Tuesday, June 13, 2006

SIPRI (part 3) Nuclear Weapons and Accountability.

The tone of the SIPRI is a bit different from the usual western perspective when it comes to nuclear weapons. the stress the fact that "the matter of democratic accountability regarding nuclear weapons should not be a concern only in transitional or authoritarian states, but also in consolidated democracies."

Then they mention some problems that exist in all nuclear weapons states, some of which are hardly ever discussed in our media:

  • there is ambiguity in the UK about the special relationship with the USA;
  • in France, nuclear weapons are considered part of the domaine réservé of the president;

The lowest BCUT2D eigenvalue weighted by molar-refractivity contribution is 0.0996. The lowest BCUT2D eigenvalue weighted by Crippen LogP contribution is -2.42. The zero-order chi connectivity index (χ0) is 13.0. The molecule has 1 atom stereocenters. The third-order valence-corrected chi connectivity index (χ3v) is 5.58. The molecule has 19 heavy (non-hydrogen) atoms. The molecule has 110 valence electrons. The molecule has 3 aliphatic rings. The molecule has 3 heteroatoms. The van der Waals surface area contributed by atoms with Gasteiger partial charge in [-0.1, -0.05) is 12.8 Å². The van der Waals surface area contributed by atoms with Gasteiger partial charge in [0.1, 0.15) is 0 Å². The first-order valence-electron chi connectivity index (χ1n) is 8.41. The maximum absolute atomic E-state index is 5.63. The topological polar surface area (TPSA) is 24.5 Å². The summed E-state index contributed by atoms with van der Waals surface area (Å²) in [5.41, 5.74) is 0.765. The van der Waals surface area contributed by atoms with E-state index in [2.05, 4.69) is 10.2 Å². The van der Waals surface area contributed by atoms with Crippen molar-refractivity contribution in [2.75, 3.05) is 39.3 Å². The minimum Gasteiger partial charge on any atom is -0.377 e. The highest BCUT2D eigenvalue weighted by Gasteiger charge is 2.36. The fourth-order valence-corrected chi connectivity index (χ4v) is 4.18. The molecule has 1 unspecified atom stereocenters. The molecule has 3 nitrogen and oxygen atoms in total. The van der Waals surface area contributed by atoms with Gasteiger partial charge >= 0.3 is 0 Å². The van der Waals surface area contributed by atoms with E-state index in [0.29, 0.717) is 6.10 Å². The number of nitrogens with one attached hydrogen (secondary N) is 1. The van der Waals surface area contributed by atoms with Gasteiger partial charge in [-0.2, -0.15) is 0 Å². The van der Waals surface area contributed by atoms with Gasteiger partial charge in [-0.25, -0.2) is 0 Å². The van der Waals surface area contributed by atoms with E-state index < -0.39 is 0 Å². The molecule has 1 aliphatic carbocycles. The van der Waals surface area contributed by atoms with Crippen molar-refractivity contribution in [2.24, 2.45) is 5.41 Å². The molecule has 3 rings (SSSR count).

• ndian governments have used nuclear weapon tests to boost their domestic popularity
  • in Russia, the breakup of the Soviet Union has resulted in the near impossibility of civilian control;
  • Pakistan poses concern in the eventuality that President Musharaf is no longer in power and the nuclear arsenal falls into the wrong hands;
  • Israel’s opaque nuclear posture leaves little grounds for transparency or control;
  • the USA constitutes the best and yet imperfect standard, with a strong Congress but an even stronger president as commander-in-chief.

What they underline is the need for political control and oversight. I can't help worrying a lot more about those countries in which public opinion may count but does not really vote or votes for a unique party. (Iran, North Korea).

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